How does the acid dissociation constant relate to the strength of the acid?

1 Answer
Sep 7, 2014

The larger the acid dissociation constant, the stronger the acid.

An acid is a substance that can donate a proton (H⁺) to a base.

HA + H₂O ⇌ H₃O⁺ + OH⁻

If the position of equilibrium lies far to the right, the acid is almost completely dissociated. We say that the acid is strong.

We measure the position of equilibrium by the acid dissociation constant, #K_a#.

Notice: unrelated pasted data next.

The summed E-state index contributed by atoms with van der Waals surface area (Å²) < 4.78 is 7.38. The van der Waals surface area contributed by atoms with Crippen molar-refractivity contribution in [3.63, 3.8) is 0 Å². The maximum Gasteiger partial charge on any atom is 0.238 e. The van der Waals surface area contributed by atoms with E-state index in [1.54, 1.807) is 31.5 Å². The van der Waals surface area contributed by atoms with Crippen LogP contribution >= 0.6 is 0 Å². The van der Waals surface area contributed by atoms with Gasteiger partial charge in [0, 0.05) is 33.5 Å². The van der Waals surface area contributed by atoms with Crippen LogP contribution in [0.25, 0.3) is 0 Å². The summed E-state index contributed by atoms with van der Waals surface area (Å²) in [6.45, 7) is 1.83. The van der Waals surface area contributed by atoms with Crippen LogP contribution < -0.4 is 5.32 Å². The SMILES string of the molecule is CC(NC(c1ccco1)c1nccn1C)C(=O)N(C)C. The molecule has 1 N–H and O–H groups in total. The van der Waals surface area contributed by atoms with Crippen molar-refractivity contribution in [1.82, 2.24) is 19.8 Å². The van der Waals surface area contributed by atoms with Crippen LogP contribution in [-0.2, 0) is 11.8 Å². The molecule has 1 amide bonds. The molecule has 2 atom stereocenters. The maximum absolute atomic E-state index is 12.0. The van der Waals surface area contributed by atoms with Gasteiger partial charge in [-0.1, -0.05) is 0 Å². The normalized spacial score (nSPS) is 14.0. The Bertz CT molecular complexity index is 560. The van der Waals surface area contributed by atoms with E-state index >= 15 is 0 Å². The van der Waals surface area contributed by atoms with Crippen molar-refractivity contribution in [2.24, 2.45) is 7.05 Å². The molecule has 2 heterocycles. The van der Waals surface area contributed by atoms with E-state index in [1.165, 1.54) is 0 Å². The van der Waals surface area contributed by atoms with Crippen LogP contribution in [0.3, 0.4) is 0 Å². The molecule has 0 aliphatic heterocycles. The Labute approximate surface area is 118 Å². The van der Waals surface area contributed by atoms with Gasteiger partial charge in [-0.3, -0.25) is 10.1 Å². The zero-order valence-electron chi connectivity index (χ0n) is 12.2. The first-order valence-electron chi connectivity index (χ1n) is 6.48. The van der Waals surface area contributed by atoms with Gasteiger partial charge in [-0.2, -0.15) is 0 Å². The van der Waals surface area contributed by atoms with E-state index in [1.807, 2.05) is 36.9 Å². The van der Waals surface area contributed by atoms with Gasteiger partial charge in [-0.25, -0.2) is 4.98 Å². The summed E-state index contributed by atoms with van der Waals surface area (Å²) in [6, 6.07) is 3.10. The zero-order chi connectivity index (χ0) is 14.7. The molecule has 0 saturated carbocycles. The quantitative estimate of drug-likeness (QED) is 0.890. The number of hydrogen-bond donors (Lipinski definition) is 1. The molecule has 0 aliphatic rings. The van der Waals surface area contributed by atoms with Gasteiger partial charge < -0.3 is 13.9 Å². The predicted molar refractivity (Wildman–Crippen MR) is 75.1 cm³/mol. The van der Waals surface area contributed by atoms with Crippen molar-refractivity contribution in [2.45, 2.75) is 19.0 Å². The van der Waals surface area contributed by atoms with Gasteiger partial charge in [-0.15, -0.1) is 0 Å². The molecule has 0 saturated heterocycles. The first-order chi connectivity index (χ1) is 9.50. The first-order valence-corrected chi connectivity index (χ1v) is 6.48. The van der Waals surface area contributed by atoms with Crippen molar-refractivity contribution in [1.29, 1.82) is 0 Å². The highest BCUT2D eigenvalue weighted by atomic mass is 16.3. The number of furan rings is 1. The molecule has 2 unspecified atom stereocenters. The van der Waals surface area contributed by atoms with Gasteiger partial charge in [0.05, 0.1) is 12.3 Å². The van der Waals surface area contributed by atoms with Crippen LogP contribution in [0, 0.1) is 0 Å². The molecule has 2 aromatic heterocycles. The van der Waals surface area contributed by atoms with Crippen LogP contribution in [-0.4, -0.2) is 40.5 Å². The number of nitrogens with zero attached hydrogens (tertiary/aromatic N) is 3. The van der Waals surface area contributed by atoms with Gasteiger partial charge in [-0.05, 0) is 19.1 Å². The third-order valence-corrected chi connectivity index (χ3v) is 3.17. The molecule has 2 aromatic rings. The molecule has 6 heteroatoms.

#K_a = "[H⁺][A⁻]"/"[HA]"#

For hydrochloric acid,

HCl + H₂O ⇌ H₃O⁺ + Cl⁻; #K_a# = 1.3 × 10⁶,

#K_a# is large, so HCl is a strong acid. Only about 1 molecule in a million remains unionized.

If the position of equilibrium lies to the left, we say that the acid is weak.

For acetic acid,

CH₃COOH + H₂O ⇌ CH₃COO⁻ + H₃O⁺; #K_a# = 1.8 × 10⁻⁵

#K_a# is small, so acetic acid is a weak acid. Only about 4 out of every 100 molecules are ionized.